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Jain Irrigation Systems: Can’t pay its huge debt and wants to conquer Africa

The micro irrigation company is facing slowing sales growth, increasing delay in release of government subsidy receivables and consequently high working capital and high interest cost and yet has committed an investment of $375 million in sub-African countries
 

Jalgaon-based Jain Irrigation Systems has said that it has committed investments and projects of $375 million over next few years in sub-Saharan Africa. However, from where will it get the money, still remains unanswered. This is odd because, the company has huge debt on its balance sheet in India and has not been paying its dues to the banks. Even its receivables for FY11-12 were 343 days, which means the company has yet to receive cash for its sales done almost a year ago.


Especially, when we look at Jain Irrigation’s fourth quarter results, the situation becomes serious. The company had shown a 59% increase in its net profit to Rs173 crore for the quarter to end-March. However, this has come due to lower tax rate, availment of tax holiday and tax benefit write back from earlier years, in addition to a forex gain of Rs15 crore. Its standalone net sales remained muted at Rs1,237 crore during the fourth quarter.


Shares of Jain Irrigation have already been corrected by over 50% in the past one year on account of balance sheet concerns, its move to launch a finance company and worries of slower growth. Even today, its shares are trading at Rs76, somewhat closer to its 52-week low.


During the quarter to end-March, Jain Irrigation's micro irrigation business (MIS) sales growth remained negative due to lower credit period to farmers and the company’s failure to reduce high receivables and increase cash collections, especially from Karnataka and Tamil Nadu. Its other businesses like pipe and agro products have also shown a muted performance during the fourth quarter. This also means that whatever figures the company has shown on its balance sheet, as revenues are yet to be realised and there is no fixed period for its realisation.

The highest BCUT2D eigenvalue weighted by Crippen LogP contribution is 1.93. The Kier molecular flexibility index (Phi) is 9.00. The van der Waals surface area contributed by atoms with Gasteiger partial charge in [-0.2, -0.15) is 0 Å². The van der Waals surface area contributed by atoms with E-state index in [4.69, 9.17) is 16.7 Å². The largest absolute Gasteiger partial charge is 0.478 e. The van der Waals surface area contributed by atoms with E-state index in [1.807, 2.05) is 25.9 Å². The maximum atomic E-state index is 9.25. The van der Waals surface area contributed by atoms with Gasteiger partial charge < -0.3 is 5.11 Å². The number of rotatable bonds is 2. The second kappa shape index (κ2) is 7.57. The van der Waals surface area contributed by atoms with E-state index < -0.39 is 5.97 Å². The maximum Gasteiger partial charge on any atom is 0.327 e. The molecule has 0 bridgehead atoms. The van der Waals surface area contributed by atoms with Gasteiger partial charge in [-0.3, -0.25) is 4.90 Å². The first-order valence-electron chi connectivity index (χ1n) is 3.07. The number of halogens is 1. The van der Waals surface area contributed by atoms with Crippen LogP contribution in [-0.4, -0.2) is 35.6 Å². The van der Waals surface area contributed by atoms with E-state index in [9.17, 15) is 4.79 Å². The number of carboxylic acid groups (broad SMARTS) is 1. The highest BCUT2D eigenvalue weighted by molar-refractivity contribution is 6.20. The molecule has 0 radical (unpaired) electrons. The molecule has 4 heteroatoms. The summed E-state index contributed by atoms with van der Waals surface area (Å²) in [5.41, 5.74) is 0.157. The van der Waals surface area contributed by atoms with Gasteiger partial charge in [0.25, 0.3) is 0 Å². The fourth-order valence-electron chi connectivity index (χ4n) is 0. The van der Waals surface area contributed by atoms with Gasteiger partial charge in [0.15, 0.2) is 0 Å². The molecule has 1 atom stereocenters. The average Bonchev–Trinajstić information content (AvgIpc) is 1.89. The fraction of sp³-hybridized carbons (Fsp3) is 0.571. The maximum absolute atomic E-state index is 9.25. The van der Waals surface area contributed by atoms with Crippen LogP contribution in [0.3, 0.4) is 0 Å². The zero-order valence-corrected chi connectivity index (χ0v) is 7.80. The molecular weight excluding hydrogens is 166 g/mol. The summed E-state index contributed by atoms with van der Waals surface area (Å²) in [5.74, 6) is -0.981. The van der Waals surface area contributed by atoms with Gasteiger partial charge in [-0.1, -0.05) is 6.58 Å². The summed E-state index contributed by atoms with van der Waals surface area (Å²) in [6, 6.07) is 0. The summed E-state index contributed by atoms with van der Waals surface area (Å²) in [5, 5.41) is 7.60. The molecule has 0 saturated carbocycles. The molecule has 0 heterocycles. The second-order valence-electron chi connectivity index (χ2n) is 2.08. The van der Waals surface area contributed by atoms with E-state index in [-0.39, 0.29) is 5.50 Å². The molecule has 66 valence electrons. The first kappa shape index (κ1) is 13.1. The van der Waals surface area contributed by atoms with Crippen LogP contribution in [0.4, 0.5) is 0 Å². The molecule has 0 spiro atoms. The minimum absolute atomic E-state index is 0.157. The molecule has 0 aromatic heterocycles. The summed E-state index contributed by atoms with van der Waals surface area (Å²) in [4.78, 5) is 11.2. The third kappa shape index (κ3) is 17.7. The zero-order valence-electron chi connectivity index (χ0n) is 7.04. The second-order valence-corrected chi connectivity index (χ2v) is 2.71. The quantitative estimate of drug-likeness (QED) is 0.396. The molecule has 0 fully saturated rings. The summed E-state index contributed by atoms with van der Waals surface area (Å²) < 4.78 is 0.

As on March 2012, Jain Irrigation’s consolidated and standalone gross debt stood at Rs3,800 crore and Rs2,800 crore from Rs3,700 crore and Rs2,800 crore as on December 2011. During the fourth quarter, receivables in its MIS, its high margin business, stood at 343 days as against 340 days in December 2011 and 355 days in September 2011 and the company is planning to reduce it to 270 days in near future.

The company has witnessed a challenging FY11-12 on account of slowing sales growth, increasing delay in the release of government subsidy receivables and consequently high working capital and high interest cost and depreciating rupee, resulting in mark-to-market notional losses due to long term foreign currency assets. 

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IPG losing grip on pilots, two more join work

Air India has so far lost more than Rs200 crore due to the agitation by over 200-odd pilots who have not been flying for the past 14 days

Mumbai: Cracks in the 14-day-old agitation by a section of Air India pilots resurfaced on Monday with the airline management claiming that two more of the agitating pilots have returned to work, taking the total number of "sick" pilots resuming work to five, reports PTI.

"Two members of the now derecognised Indian Pilots Guild (IPG) resumed duties today," an Air India spokesperson said.

Earlier last week, the management had said three pilots, including two IPG members, who had been reporting "sick" had returned to work.

The IPG, however, denied that any of its pilots had deserted them and claimed that, on the contrary, three more pilots have reportedly joined the agitation.

"The pilots who have resumed today, as claimed by the management, are not IPG members. On the contrary, three of our pilots, who were on a two-week temporary posting to Dubai have reported sick on their return to Mumbai yesterday evening," an IPG member said.

The airline has so far lost more than Rs200 crore due to the agitation by over 200-odd pilots who have not been flying for the past 14 days.

The government wants the pilots to first to join back duties and then come to the negotiating table to resolve their issues, while the IPG maintains that the management should first take back 71 sacked pilots, as a pre-condition to end their agitation.

Aviation Minister Ajit Singh had on 19th May appealed to the agitating pilots to return to work, promising that their demands would be considered within three months and assured them that the government would not be vindictive.

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RBI ask banks to reduce exposure to NBFC's giving gold loans

RBI had earlier tightened the prudential norms to check excessive lending by NBFCs

The...

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